Predator: Dark Ages full movie review - Outstandingly well made fan film that punches above its weight
As if crusades, plagues, famine and mud weren't enough, the poor people of medieval Europe now have to deal with one of sci-fi's most chillingly endearing creations: a near-invisible Rastafarian alien warrior who hunts worthy prey for sport.
A posse of knights and warriors is hastily assembled to deal with this menace, but they are going to have to learn to trust each other first. This 30 minute Kickstarter-funded fan film drew me in with its technical excellence, surprised me by packing a sincere and coherent emotional punch, and left me eager to see the movie expanded onto the big screen.
I should probably disclose that I am a huge fan of the first Predator (1987) which I think is one of the best films ever made in terms of its ability to transition seamlessly between genres and take the best parts from each one. It started as a gung-ho action flick, turned unexpectedly into a paranoid, nerve-shredding Vietnam war movie, and ended up as a highly effective sci-fi horror film. Predator 2 (1990) was a worthy addition to the series, although it was noticeably lighter in tone than the first film, and towards the end I felt that it was almost being played for laughs. Alien vs Predator is not worth mentioning. Predators (2010) was better than I had expected, but perhaps suffered from too many new ideas, like having multiple Predator races.
From the first minute through to the last, Dark Ages felt professional through and through. The medieval setting was a good move, and worked well with the limited budget (can you imagine trying to create a futuristic setting with the same money?) It also surprised me by consistently hitting the same emotional notes that the first Predator managed to hit. Camaraderie, brotherhood, fear, horror, and facing one's death with honour.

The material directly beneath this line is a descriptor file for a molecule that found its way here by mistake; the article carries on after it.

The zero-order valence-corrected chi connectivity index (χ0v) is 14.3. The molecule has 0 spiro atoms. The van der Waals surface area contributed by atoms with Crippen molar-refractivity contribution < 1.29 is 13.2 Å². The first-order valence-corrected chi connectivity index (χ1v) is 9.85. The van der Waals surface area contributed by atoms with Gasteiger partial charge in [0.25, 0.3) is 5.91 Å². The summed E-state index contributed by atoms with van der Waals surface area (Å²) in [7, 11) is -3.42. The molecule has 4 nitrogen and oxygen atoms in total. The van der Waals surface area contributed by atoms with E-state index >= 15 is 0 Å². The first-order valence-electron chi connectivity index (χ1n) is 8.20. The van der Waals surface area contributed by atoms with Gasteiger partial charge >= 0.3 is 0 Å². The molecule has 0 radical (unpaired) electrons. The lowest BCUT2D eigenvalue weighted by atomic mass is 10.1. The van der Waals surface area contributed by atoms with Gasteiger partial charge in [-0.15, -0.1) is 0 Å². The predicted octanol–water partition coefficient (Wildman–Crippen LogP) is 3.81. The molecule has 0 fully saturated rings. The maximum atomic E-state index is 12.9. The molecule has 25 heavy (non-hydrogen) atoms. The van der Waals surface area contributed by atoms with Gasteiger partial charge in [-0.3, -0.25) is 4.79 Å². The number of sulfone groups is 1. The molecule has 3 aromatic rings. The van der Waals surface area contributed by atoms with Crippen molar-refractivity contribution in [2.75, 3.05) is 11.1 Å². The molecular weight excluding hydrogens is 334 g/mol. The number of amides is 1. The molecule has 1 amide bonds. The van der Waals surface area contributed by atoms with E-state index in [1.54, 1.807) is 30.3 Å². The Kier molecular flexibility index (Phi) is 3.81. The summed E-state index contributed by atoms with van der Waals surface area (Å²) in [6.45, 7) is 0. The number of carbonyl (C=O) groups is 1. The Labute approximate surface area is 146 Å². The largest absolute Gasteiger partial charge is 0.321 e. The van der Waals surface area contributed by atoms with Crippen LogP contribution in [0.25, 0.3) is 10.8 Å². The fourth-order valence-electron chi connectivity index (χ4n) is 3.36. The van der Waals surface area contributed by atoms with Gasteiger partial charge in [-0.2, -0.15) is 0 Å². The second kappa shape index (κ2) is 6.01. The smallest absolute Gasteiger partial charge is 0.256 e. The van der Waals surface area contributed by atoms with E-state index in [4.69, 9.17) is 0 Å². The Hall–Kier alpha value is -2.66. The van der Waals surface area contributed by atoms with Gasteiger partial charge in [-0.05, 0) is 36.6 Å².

Using Alan Silvestri's original soundtrack - one of the best and most original scores ever made - as a basis to start composing the music was a very good decision, and helped establish a similar feel to the first Predator.
The movie continues playing to the strengths of the first Predator by creating approximate equivalents to its most memorable characters. Obviously, the main knight, Thomas (Adrian Bouchet) is the Arnie stand-in. More interesting is the Moorish sidekick Sied (Amed Hashimi) who has a difficult job to do as nobody trusts him, but he has vital information about the beast that they are hunting. In this sense, he has to do the jobs of both the characters of Dillon and Anna in the original. Not only that, but as the "new guy" to the team, combined with his diminutive stature and inexperience in combat, he becomes the audience surrogate as well. By the film's conclusion, he's become the unlikely hero. As an actor, Hashimi had a lot to pull off here, and I look forward to seeing him in action again.
Also notable is the elf-like archer Freya (Sabine Crossen) who is a great screen presence with her cold, steely, detached demeanour and a refreshing lack of dependence on male characters to let her kick ass in her own style.
Dark Ages wisely follows the format established by guy-friendly films such as the original Predator and 300 by not wasting time setting up characters with long, complex backstories. Strong, simple characterisations are used, and we can tell a surprising amount about each player by simple things like how they stand, walk and speak. The quality of the film's storyboarding, framing and editing really shines here.
Moving the action to medieval Europe made a surprising amount of sense in the context of a Predator movie. They hunt for sport, after all, they enjoy putting themselves on an equal footing to their quarry to make it a challenge, and it follows that battling foes armed with swords, shields and some rudimentary bows and arrows makes for an entertainingly balanced brawl. The referencing of the various real wars and factions of the medieval era helped to establish the world, and make the characters and their motivations much more realistic.
The action was very well done too. The director and fight choreographers show skill way above what we would expect in terms of helping the audience see who is swinging what at who. And yet it never feels too overly-balletic either, a trap that the later Star Wars and Matrix films fell into.
In conclusion, this was a very entertaining movie in of itself, and also made a coherent and self-evident case that this could easily be developed into a full Hollywood movie. In today's heavily franchise- based world, execs must surely be looking for a way to update the Predator universe, and this could be the best way to do it.